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Alphabet’s Google could face the biggest regulatory threat later this year, as an exclusive report from Reuters reveals. EU antitrust regulators are geared up to open a formal investigation into Google’s highly valuable digital advertisements business, before 2021 ends, according to people familiar with the matter.

This case would herald a new battleground by the EU antitrust watchdog against Google. In the last decade, the EU competition regulator has fined the company more than 8 billion euros ($9.8 billion), for blocking competitors in online shopping, Android phones, and online ads.

A deeper probe

An EU probe would be aimed at Google’s position, focusing on its relationships with rivals, intermediaries, publishers, and advertisers, according to people close to the matter. The indications hint at deeper scrutiny, unlike what transpired with the French antitrust agency’s case which ended this past week.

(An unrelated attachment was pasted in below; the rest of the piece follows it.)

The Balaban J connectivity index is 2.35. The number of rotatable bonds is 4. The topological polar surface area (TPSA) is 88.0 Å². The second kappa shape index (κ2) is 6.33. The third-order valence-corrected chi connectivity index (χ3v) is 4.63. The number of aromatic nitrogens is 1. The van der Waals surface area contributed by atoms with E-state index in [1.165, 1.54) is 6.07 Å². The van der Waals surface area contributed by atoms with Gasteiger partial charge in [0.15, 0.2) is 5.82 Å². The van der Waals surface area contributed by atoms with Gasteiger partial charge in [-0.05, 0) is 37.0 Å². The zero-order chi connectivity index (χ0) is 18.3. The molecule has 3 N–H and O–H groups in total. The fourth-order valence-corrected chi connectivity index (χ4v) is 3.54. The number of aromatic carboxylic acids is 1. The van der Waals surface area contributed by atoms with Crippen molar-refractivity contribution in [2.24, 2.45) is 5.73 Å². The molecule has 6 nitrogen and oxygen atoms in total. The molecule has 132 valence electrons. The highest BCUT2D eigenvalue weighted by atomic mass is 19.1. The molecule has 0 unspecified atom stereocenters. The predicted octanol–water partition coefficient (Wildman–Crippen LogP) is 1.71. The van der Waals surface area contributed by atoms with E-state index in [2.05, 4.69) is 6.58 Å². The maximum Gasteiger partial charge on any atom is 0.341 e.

Google made $147 billion in revenue from online ads alone in 2020. That is more than any other company on the planet. Ads on its subsidiaries (Gmail, YouTube, etc) accounted for most of the sales and profits. About 16% of revenue came from its networks or display business, where other media companies use its tech to sell ads on their apps and websites.

A string of lawsuits

The US Justice Department, joined by several states, sued the company last year, for abuse of its dominance in search ads. This collective, which was led by Texas in a later lawsuit, had its sights on anti-competitive behaviour on the network side of the business.

France settled with Google last week for $268 million and several commitments, over similar accusations related to the company’s network business. The new EU inquiry could target all of Google’s ad businesses.